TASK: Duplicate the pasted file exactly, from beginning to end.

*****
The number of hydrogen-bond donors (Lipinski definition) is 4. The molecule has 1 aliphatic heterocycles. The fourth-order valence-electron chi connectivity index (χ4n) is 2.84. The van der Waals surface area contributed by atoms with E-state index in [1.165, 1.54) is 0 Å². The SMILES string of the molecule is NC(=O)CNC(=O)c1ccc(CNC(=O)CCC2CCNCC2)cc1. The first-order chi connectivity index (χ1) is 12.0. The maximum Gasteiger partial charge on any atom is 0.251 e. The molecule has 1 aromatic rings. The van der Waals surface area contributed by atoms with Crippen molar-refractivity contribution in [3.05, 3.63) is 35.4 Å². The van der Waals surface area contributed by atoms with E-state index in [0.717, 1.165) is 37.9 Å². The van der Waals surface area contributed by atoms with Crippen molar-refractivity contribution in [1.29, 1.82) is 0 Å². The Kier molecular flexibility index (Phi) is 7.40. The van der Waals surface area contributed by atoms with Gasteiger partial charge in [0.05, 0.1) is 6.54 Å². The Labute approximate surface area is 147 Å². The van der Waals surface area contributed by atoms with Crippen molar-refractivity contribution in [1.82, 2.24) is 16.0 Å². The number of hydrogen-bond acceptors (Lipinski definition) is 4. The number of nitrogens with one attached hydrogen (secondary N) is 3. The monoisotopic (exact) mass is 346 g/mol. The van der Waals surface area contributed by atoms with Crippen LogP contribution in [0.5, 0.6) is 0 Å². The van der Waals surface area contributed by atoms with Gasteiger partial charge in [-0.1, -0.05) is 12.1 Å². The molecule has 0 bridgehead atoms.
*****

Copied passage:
The number of hydrogen-bond donors (Lipinski definition) is 4. The molecule has 1 aliphatic heterocycles. The fourth-order valence-electron chi connectivity index (χ4n) is 2.84. The van der Waals surface area contributed by atoms with E-state index in [1.165, 1.54) is 0 Å². The SMILES string of the molecule is NC(=O)CNC(=O)c1ccc(CNC(=O)CCC2CCNCC2)cc1. The first-order chi connectivity index (χ1) is 12.0. The maximum Gasteiger partial charge on any atom is 0.251 e. The molecule has 1 aromatic rings. The van der Waals surface area contributed by atoms with Crippen molar-refractivity contribution in [3.05, 3.63) is 35.4 Å². The van der Waals surface area contributed by atoms with E-state index in [0.717, 1.165) is 37.9 Å². The van der Waals surface area contributed by atoms with Crippen molar-refractivity contribution in [1.29, 1.82) is 0 Å². The Kier molecular flexibility index (Phi) is 7.40. The van der Waals surface area contributed by atoms with Gasteiger partial charge in [0.05, 0.1) is 6.54 Å². The Labute approximate surface area is 147 Å². The van der Waals surface area contributed by atoms with Crippen molar-refractivity contribution in [1.82, 2.24) is 16.0 Å². The number of hydrogen-bond acceptors (Lipinski definition) is 4. The number of nitrogens with one attached hydrogen (secondary N) is 3. The monoisotopic (exact) mass is 346 g/mol. The van der Waals surface area contributed by atoms with Crippen LogP contribution in [0.5, 0.6) is 0 Å². The van der Waals surface area contributed by atoms with Gasteiger partial charge in [-0.1, -0.05) is 12.1 Å². The molecule has 0 bridgehead atoms.